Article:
The Folk-Lore Journal/Volume 1/An Irish Folk-tale

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AN IRISH FOLK-TALE.

T
HE following folk-tale I took down from the mouth of an old Irish woman about twelve years ago. She had heard it, she told me, from an old schoolmaster when she was a girl [i. e. about 1810—1820], but her memory was evidently at fault here and there. I give it as nearly as possible in her own words.

"When St. Joseph, and the Blessed Virgin, and the Infant Lord were flying into Egypt, they came to a place where four roads met. At one roadside there was sitting a tinker, at another a cobbler, at another a dhear, and at the fourth a clock or blackbeetle—I forget what a dhear is—a worm or something that way. Well, St. Joseph was in a great doubt which road to take for fear they might tell his pursuers. But he didn't mind the tinker and cobbler so much, because they were busy over their work, and not heeding the passers-by. So he went on, the Virgin in a pannier on one side the ass, and the Child in the other; and by-and-by up comes the Jews, and axes the cobbler and them all—and they said it in Irish—if they had seen such and such people passing that way. And when they went on to ax when or how long ago—"Ne, ne," said the dhear—that is "yesterday—for he was loath to tell them the whole truth. But the clock took him up, and said "Nu, nu," that is "to-day." For this treachery of the clock and the dhear, St. Joseph laid the punishment on them, that each should always go with his head bent down to the ground, and never be able to right himself when turned over on his back. And as for the others, the tinker and the cobbler, they were condemned to go wandering about continually."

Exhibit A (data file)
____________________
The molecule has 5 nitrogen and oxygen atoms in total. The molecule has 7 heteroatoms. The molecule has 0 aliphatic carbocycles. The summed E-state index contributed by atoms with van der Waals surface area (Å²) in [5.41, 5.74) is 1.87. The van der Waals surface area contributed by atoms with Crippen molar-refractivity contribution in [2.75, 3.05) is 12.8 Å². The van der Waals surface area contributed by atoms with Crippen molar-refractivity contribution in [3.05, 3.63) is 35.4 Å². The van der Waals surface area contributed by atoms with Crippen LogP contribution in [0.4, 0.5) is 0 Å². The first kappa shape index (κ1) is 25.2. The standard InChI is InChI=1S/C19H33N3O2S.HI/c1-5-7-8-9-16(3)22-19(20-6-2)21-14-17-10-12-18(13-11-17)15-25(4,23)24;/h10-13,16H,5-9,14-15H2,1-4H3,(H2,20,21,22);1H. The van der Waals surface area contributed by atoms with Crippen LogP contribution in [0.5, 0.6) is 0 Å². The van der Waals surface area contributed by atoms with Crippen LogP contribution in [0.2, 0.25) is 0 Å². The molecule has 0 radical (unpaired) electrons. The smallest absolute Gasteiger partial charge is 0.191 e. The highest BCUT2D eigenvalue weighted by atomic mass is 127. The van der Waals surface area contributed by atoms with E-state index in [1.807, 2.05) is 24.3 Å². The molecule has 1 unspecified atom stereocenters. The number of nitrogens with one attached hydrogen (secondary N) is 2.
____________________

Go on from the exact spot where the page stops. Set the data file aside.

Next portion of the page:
The word pronounced dhear perhaps stands for the Irish dairbh, a worm. Ne is the Irish or nae, yesterday; and nu is the Irish ^niugh or 'niumh, to-day. A very similar legend from the south of Ireland, wherein the blackbeetle turns informer under the same circumstances, but is punished by having his original vest of crimson changed into its present satanic black, is given in Philological Soc. Trans. for 1859, p. 94. Compare its Somerset name, Devil's-cow, and North-West Lincolnshire, little devil, a small blackbeetle. The same story, with variations, is found in North Scotland and the Azores; see The Gentleman's Magazine, October 1876, p. 510.

The Laurels, Chelmsford Road,
Woodford.